How much child support did you say I have to pay?
You are no longer in a relationship with the other parent of your children. The two of you have tried your best to ensure the children do not feel the turmoil and animosity between the parents. Hopefully, the two of you have even created a workable parenting arrangement to ensure the needs of your children are met. But then the other parent says something that does not just sit right. Maybe she commented about how you are horrible at disciplining the children! Or maybe he cut your daughter’s hair way too short! And at some point, attorneys are consulted by both parents and the courts have to step in. One thing neither of you realized, the Court has very strict rules on some parts of your custody dispute. One of those primary rules has to do with the child support amount one parent will pay to the other.
To begin, let me bring some clarity to how child support works in North Carolina. Well I’m the mother, I don’t have to pay child support. Wrong. Well I have a really high mortgage payment, so I won’t have to pay a large child support amount. Wrong. Okay, well I’m contributing to a savings account for the children’s college expenses and therefore I will only have to pay a little or no child support. Wrong again. Child support is not based on whether you are the mother or the father, it is not based on your bills generally, and it is not based on money that you are putting toward the children’s college expenses. Rather, child support in North Carolina is primarily based on the incomes of each parent and the custody arrangement defined by overnights. Other factors included in the calculation include work-related childcare expenses, health insurance, and other extraordinary expenses that a judge deems applicable.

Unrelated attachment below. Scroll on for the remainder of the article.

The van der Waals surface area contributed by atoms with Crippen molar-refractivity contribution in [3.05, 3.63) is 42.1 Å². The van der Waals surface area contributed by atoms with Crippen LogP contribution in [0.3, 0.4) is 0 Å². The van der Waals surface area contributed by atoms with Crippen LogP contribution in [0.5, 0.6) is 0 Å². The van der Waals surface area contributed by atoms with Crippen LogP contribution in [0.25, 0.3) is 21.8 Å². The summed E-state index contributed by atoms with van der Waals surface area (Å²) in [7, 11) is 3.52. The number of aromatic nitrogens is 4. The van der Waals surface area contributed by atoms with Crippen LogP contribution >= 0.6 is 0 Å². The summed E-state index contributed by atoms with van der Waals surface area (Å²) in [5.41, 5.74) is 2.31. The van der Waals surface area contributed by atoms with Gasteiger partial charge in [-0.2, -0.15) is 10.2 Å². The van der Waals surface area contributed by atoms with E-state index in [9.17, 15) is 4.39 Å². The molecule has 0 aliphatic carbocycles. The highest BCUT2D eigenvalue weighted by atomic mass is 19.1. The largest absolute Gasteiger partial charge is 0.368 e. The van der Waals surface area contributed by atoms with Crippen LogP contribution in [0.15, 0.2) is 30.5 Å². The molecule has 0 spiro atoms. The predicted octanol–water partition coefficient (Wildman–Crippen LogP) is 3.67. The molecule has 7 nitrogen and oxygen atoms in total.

This means that generally, in North Carolina, if the parents have an equal amount of overnights per year with the children, then the parent with the higher income will pay a certain amount of child support to the other parent. In general, if one parent has no overnights with the child, then his/her child support obligation will be higher than if that parent had at least a few overnights with the child per year. Furthermore, the child support amount drastically changes should one parent have less than 123 overnights with the minor child. Finally, the child support calculator is only applicable if the parent’s combined gross income is less than $25,000.00 per month (or $300,000.00 per year). In circumstances in which the gross income is greater than this amount, the judge will determine an amount based on the needs of the children and the specific circumstances of the parties. Be careful with agreeing to just any child support amount and consult with a family law attorney first to ensure the proper numbers are put into the calculation.